New research shows humans' biases extend to robots.
The study, "Robots And Racism," conducted by the Human Interface Technology Laboratory in New Zealand, suggests people perceive physically human-like robots to have a race and therefore apply racial stereotypes to white and black robots.
"If robots are supposed to function as teachers, friends, or carers, for instance, then it will be a serious problem if all of these roles are only ever occupied by robots that are racialized as White," according to the study.
Lead researcher Christoph Bartneck told CNN it is "amazing to see how people who had no prior interaction with robots show racial bias toward them."
The robots used in the study are clearly robots but have human-like limbs and a head, with exterior complexions that are white/pinkish or black/deep brown. In the "shooter bias" test, black and white people and robots appeared on a screen for less than a second, and participants were told to "shoot" those holding a weapon.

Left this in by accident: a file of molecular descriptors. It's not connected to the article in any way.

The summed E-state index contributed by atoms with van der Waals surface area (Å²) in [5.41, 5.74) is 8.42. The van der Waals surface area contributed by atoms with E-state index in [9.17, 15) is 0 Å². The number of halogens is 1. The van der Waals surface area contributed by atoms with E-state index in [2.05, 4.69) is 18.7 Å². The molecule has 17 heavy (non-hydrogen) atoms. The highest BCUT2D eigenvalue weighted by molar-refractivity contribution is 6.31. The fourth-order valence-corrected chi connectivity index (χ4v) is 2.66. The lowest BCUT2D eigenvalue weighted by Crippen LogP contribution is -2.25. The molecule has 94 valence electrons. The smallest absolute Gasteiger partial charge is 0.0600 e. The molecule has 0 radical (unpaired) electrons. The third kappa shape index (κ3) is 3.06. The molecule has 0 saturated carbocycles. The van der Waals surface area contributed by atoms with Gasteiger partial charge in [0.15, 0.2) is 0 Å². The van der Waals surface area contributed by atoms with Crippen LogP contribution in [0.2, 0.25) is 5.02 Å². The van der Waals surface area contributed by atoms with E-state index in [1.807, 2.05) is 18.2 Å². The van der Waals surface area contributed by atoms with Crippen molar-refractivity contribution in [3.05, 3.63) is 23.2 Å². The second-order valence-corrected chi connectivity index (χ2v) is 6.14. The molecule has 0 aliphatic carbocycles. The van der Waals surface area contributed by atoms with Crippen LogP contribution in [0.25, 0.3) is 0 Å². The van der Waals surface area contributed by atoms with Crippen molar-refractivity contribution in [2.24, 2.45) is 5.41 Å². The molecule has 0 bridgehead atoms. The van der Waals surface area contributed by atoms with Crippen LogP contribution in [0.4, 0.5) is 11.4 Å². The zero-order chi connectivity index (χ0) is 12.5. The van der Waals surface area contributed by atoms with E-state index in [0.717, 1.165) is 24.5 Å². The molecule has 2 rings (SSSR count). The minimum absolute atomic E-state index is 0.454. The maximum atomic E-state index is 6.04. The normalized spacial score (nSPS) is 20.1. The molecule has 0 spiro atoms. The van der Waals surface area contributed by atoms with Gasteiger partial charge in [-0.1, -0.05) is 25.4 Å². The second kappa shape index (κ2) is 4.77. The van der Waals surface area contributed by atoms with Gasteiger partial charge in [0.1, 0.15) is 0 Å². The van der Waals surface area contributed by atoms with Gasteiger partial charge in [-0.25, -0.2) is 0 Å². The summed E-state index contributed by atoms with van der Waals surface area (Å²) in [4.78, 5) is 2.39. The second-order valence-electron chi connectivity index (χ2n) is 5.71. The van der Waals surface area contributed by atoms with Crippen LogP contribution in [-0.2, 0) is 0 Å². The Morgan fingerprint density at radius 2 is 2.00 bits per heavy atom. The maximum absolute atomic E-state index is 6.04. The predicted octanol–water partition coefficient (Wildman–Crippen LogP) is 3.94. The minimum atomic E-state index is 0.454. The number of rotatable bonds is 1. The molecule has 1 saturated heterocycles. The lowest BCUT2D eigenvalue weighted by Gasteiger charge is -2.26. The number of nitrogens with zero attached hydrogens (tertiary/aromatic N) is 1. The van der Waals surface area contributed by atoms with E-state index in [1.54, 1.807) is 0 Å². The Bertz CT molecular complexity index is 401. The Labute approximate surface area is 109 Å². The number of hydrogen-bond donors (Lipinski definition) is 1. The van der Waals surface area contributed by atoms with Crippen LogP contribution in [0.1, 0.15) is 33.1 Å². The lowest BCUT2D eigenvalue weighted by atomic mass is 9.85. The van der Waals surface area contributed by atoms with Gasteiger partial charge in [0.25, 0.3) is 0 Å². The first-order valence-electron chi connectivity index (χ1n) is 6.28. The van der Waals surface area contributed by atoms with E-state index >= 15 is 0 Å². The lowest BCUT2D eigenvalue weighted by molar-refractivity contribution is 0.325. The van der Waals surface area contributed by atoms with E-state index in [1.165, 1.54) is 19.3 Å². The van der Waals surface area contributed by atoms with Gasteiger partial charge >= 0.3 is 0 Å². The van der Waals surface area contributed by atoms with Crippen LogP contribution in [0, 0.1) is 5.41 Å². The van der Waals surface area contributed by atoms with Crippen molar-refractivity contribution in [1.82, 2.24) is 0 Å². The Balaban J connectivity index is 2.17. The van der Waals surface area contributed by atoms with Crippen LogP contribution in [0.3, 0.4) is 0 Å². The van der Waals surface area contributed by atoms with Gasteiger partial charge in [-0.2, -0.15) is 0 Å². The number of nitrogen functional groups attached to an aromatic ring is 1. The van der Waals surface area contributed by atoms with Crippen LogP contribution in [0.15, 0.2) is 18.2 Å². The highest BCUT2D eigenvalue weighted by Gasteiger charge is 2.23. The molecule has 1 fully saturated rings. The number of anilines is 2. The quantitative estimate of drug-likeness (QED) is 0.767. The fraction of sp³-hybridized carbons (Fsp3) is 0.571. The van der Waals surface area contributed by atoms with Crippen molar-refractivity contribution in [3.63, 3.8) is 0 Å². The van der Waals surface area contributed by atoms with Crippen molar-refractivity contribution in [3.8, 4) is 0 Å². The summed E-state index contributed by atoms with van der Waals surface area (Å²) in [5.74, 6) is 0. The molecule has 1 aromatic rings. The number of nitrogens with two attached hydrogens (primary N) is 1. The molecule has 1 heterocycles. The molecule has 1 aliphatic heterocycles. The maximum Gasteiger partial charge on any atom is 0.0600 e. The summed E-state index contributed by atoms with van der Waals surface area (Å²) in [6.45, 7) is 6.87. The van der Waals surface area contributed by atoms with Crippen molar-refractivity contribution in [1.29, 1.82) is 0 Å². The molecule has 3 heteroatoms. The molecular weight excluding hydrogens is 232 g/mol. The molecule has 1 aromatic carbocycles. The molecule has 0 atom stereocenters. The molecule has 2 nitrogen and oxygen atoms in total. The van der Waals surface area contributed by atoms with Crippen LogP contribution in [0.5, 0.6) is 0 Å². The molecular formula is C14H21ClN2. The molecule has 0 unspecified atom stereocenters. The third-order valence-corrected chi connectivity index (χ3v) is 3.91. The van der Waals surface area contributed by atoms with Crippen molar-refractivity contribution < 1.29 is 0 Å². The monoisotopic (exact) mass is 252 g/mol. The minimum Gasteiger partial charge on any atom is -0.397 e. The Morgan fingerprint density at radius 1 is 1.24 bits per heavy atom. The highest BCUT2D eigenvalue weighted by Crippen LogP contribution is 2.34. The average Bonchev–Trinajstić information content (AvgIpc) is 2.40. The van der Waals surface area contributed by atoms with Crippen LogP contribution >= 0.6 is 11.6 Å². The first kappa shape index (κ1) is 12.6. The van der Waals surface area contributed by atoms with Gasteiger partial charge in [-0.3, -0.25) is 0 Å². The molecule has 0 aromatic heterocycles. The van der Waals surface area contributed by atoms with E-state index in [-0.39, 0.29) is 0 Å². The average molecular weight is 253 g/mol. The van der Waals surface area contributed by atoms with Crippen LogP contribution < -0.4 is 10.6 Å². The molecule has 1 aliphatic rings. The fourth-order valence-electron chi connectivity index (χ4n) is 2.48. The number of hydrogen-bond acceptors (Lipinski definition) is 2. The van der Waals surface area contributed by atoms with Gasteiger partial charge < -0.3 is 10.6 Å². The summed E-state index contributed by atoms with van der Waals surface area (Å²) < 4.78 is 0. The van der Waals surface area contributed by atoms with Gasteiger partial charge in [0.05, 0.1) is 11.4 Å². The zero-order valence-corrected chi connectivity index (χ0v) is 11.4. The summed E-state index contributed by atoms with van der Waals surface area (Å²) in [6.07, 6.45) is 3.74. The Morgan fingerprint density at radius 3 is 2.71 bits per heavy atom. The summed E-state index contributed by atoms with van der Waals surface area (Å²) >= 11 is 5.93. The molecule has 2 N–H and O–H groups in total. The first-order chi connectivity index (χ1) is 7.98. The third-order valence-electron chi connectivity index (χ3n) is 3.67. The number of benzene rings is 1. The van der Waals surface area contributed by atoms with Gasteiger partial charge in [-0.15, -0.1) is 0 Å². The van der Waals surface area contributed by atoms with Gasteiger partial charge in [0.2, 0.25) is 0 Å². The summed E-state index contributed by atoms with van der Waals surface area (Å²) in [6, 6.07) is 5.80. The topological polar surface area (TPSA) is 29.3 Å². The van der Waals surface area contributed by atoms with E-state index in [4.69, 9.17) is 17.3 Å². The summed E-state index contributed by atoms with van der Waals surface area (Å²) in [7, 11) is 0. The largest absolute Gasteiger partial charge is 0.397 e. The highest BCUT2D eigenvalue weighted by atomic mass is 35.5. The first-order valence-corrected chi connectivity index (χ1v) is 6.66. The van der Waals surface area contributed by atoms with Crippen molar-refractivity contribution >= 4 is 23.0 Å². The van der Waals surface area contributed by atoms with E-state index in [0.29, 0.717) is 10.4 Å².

Black robots that were not holding weapons were shot more than the white ones not carrying guns.
"Imagine a world in which all Barbie dolls are white. Imagine a world in which all the robots working in Africa or India are white," Barneck told CNN. "Further imagine that these robots take over roles that involve authority. Clearly, this would raise concerns about imperialism and white supremacy. Robots are not just machines, but they represent humans."
In a second study, the HIT Lab NZ team added lighter brown robots, finding as they increased the racial diversity, participants' racial bias toward the robots disappeared altogether.
"This leads me to believe that we have everything to win by offering racial options and nothing to lose," Bartneck told CNN.
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